• B07B2230/00Specific aspects relating to the whole B07B subclass
    • B07B2230/04The screen or the screened materials being subjected to ultrasonic vibration

Abstract

A screening system having a resiliently mounted frame with a screen extending thereacross. The frame is vibrated by a low frequency vibratory drive using eccentric weights. About the peripheral frame of the screen, a high frequency drive or drives is employed to vibrate the screen in the range of 20,000 Hz. The high frequency vibration is generated at the peripheral frame about the screen. The screen is responsive to the high frequency vibrations in a plate-like manner rather than as a membrane.

Description

This application is a continuation of application Ser. No. 08/094,850 filed Jul. 20, 1993, issued Mar. 21, 1995 as U.S. Pat. No. 5,398,816.

BACKGROUND OF THE INVENTION

The field of the present invention is fine mesh screening systems including the use of high frequency vibration.

Traditional vibratory screening structures typically include a base, a frame resiliently mounted on the base with a screen or screens extending across the frame. A low frequency vibratory drive in the speed range of 8 Hz to 30 Hz is mounted to the frame with eccentric weights. Specific vibratory motions are established in the frame by the low frequency vibratory drive, generating screen accelerations up to the 7 g range.

The foregoing devices have been used for screening fine materials and powders. Stainless steel woven mesh screens having interstices in the 30 to 150 micron range are used for such commercial processing. These delicate, woven meshes are typically thin and comparatively limp. The mesh is usually stretched tightly and attached to a screen frame. The vibration of such devices typically enhances gravity separation of particles presented to the screen. Where fine particles are to be screened, the vibration also has a deleterious effect in that the fine particles become suspended above a boundary layer over the vibrating screen.

Fine mesh screens can be reasonably fragile under many if not most applications. Backing screens and perforated plates have been used to help support such screens. Such supported screens may be bonded or unbonded. One type of area bonding is diffusion bonding. In some instances, a fine screen cloth, a coarse screen cloth and a perforated plate have been used. The separate layers are bonded by heat and pressure into a unitary structure. A frame is typically used about the periphery of the composite screen structure for support, mounting and screen tension.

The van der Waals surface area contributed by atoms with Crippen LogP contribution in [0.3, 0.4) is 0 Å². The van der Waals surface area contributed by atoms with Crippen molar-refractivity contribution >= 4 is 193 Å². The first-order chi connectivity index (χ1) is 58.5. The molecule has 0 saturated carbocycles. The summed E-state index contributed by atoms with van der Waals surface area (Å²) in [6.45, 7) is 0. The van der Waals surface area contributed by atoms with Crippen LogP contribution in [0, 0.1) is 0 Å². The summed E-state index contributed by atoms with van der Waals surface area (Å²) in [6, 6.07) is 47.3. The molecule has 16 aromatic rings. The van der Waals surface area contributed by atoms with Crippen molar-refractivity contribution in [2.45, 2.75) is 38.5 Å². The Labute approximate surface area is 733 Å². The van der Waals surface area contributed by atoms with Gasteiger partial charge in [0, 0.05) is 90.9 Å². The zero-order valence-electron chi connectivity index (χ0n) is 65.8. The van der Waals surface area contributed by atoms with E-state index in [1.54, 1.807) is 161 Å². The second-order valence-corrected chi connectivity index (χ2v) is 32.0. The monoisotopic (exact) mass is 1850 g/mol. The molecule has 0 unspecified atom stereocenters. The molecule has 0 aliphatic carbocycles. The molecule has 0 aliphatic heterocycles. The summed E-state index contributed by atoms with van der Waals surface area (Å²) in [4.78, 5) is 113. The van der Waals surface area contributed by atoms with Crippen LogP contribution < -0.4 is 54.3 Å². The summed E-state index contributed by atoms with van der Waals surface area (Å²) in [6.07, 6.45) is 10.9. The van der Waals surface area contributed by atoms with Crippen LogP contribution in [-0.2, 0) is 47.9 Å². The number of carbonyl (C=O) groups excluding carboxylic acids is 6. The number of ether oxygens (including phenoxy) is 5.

In an effort to overcome the deficiency of low frequency vibration, high frequency vibration has been employed. Ultrasonic vibrators have been mounted to separator frames with a direct mechanical attachment to the screens at the centers thereof. Alternatively, ultrasonic drives have been bonded directly to the screen. Fine mesh, tensioned screens tend to suffer fatigue failure at the boundary layer with the mechanical coupling to the ultrasonic drive and to dissipate energy within a few inches of that coupling. Such devices also use low frequency vibratory drives, principally as a means for conveying material across the screen or screens.

SUMMARY OF THE INVENTION

The present invention is directed to screening systems using screens stiff as to bending with a high frequency drive mounted to drive through a frame structure rather than through the screen cloth directly. Substantial energy can be transmitted across a wide area of screen cloth while fatigue failure of the screen at the boundary with the ultrasonic attachment is eliminated.

In a first, separate aspect of the present invention, a screen stiffened to have predominantly plate-like properties as measured at 20,000 Hz is employed for high frequency screening. Plate-like properties include motion behavior influenced more by bending than by tension. Long wavelength high frequency motion is promoted by such screen stiffness. High damping of short wavelength energy transmitted in thin screens acting as tension membranes is significantly reduced. Thus, substantial high frequency energy distribution can be effected through the employment of a stiff screen.

In a second, separate aspect of the present invention, a high frequency drive or drives of a vibratory screening system having a resiliently mounted frame are provided at a frame about the screen, either through the resiliently mounted frame of the screening device or through a rigid screen frame. Direct attachment of the high frequency drive to the screen with attendant fatigue failure is avoided.